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Choice-Based Art / March 2019 | Arts & Activities
Feb 2019

Choice-Based Art / March 2019

Choice-Based Art / March 2019

Choice-Based Art classrooms are working studios where students learn through authentic art making. Control shifts from teacher to learner as students explore ideas and interests in art media of their choice. This concept supports multiple modes of learning to meet the diverse needs of our students. Learn more at teachingforartisticbehavior.org

by Clyde Gaw

I’ve wrestled with the problem of grading and student assessment often during my 34 years as an art teacher. The problem became more acute after I switched from a teacher-centered curriculum to one that supported emergent curriculum inside a Teaching for Artistic Behavior (TAB) classroom.

Reporting on children’s creative growth within an education system built to assess mass-produced experience is a complex problem to address. Back in 2004, my colleague Clark Fralick and I noticed that once we transitioned to TAB, a child’s personal connection to their art experience was increasingly significant, due to the personal nature of art making.

I remember Matt, a student who moved to our district in 2009. He loved our student-directed art classroom experience and worked at the painting, drawing and block building centers on personally meaningful, time-sensitive ideas. One day, while in the fourth grade, he confided this to me:

“Well, when I was at my other school, being creative was especially frowned upon. I made an alien clown and I got a D!!! One time we were making self-portraits, and they said if you don’t do it right, you will have to do another one. I used red, and they said, don’t use red. And then they said, OK, we are not gonna give you another one, until you get a bad grade, because you did it a wrong way … My art wasn’t appreciated there.”

HOW MANY CHILDREN LEAVE ART PROGRAMS as frustrated about their experience as Matt? If art education advocates are going to make the claim that art class offers opportunity for self-expression, how can we as art teachers penalize children when they self-express through their art? Art making in which a child originates an idea through memory, experimentation, observation, imagination, feelings and emotions is, psychologically, a powerful learning experience. One of the larger education goals for American schools is to enable and support creative growth.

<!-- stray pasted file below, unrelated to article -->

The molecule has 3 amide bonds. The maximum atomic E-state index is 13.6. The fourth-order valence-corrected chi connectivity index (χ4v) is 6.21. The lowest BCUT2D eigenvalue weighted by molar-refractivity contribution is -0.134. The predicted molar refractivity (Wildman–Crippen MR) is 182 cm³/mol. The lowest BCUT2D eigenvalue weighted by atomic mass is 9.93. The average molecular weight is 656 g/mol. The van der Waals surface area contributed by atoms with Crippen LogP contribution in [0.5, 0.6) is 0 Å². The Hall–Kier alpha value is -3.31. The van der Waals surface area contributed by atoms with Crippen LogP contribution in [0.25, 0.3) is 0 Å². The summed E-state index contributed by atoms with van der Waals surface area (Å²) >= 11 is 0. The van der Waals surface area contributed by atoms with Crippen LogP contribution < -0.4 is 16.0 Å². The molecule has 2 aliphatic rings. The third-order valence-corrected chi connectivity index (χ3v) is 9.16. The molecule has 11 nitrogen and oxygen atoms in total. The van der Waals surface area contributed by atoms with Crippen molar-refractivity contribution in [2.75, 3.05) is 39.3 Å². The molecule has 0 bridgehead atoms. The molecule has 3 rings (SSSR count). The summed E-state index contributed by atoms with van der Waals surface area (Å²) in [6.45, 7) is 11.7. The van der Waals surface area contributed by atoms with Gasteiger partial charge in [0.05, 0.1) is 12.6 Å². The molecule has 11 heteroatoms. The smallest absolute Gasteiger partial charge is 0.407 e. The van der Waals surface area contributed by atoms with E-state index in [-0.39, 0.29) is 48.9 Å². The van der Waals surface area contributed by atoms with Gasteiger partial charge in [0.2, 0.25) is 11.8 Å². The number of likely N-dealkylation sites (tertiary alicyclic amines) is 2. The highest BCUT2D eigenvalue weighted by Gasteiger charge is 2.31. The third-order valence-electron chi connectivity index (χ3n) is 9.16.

Accepting children’s productive idiosyncrasies, natural inclinations for learning, and recognizing unique cognitive capacities, is a hallmark of the TAB art education approach. In a TAB classroom, student driven learning activities can go far beyond the given information, connect with transdisciplinary content or differ from the teacher’s expectations. Children’s art that might seem insignificant or does not meet adult standards, may in fact harbor immense psycho-emotional power for its creator.

WHAT ASSESSMENT OR GRADING TOOL will allow the teacher to flex with student needs and account for differences in a child’s cognitive capacities? How does an art teacher assess idiosyncratic ideas like the alien clown? My answer is based on a very old assessment practice: the portfolio. Teachers can help children keep cumulative portfolios, containing selected works.

Children in classes as early as fourth grade can successfully develop an electronic portfolio using tablets with apps such as SeeSaw. Older children can be taught to use Google Presentation, Google Site, Blogger, Weebly, or the old standby, PowerPoint.

Prompted by the teacher, students can document their creative experiences or trans-disciplinary learning events through writing and include artistic samples inside the portfolio. From the beginning of the semester to the end, children can insert images, video, artist statements or other writing that regularly account for learning experiences.

BECAUSE THE DEVELOPMENT OF A PORTFOLIO is based on time and the technical skill of inserting images and writing artist statements (which can be done in class or at the child’s discretion), grading the portfolio, and not individual subjective works of art, relieves the pressure over grades related to students’ personal connection to art making. Simple pass/progressing reporting designations are substituted for letter grades. Art education sage Peter London reminds us that how human beings feel about their art experience when they are young affects their views of art education when they are older (and become tax payers). Matt, now an 11th-grader in a TAB art class, writes:

“This is my main attraction. This was the piece that defined my style. It encompasses what my brain goes to make coherent thought. It was essential when making this that no line touched another. The colors had to be spread evenly. Too much of one speaks redundancy. Like a mine field, one wrong move and all is lost.”

From an art education advocacy standpoint, placing a subjective grade on a child’s art experience is tantamount to playing with fire. 

Clyde Gaw has been teaching art since 1984. He is the advocacy advisor for the Art Education Association of Indiana and has been a member of Teaching for Artistic Behavior since 2004. You can visit Clyde’s choice-based art education blog here: www.clydegaw.blogspot.com.


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